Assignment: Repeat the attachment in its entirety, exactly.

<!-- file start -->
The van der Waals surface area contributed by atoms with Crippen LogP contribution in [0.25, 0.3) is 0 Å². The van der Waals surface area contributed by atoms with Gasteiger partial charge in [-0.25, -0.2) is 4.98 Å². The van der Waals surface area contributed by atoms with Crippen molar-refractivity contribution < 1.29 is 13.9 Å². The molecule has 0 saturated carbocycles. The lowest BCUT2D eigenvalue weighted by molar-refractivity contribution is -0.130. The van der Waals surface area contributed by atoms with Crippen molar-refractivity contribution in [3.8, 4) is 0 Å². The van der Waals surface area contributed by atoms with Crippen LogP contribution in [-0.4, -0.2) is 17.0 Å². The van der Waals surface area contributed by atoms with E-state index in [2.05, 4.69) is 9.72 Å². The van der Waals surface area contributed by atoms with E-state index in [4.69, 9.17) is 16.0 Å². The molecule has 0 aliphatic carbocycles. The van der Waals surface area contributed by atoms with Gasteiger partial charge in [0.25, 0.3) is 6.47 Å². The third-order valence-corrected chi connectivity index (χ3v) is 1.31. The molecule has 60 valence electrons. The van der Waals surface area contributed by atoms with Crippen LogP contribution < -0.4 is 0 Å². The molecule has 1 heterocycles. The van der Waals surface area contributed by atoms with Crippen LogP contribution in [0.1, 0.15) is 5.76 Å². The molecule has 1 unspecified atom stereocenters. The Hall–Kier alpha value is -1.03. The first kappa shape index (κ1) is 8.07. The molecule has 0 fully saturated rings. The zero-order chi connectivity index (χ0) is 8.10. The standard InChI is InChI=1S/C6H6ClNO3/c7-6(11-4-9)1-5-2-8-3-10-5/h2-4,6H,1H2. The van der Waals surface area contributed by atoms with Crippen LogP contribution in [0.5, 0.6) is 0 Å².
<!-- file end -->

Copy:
The van der Waals surface area contributed by atoms with Crippen LogP contribution in [0.25, 0.3) is 0 Å². The van der Waals surface area contributed by atoms with Gasteiger partial charge in [-0.25, -0.2) is 4.98 Å². The van der Waals surface area contributed by atoms with Crippen molar-refractivity contribution < 1.29 is 13.9 Å². The molecule has 0 saturated carbocycles. The lowest BCUT2D eigenvalue weighted by molar-refractivity contribution is -0.130. The van der Waals surface area contributed by atoms with Crippen molar-refractivity contribution in [3.8, 4) is 0 Å². The van der Waals surface area contributed by atoms with Crippen LogP contribution in [-0.4, -0.2) is 17.0 Å². The van der Waals surface area contributed by atoms with E-state index in [2.05, 4.69) is 9.72 Å². The van der Waals surface area contributed by atoms with E-state index in [4.69, 9.17) is 16.0 Å². The molecule has 0 aliphatic carbocycles. The van der Waals surface area contributed by atoms with Gasteiger partial charge in [0.25, 0.3) is 6.47 Å². The third-order valence-corrected chi connectivity index (χ3v) is 1.31. The molecule has 60 valence electrons. The van der Waals surface area contributed by atoms with Crippen LogP contribution < -0.4 is 0 Å². The molecule has 1 heterocycles. The van der Waals surface area contributed by atoms with Crippen LogP contribution in [0.1, 0.15) is 5.76 Å². The molecule has 1 unspecified atom stereocenters. The Hall–Kier alpha value is -1.03. The first kappa shape index (κ1) is 8.07. The molecule has 0 fully saturated rings. The zero-order chi connectivity index (χ0) is 8.10. The standard InChI is InChI=1S/C6H6ClNO3/c7-6(11-4-9)1-5-2-8-3-10-5/h2-4,6H,1H2. The van der Waals surface area contributed by atoms with Crippen LogP contribution in [0.5, 0.6) is 0 Å².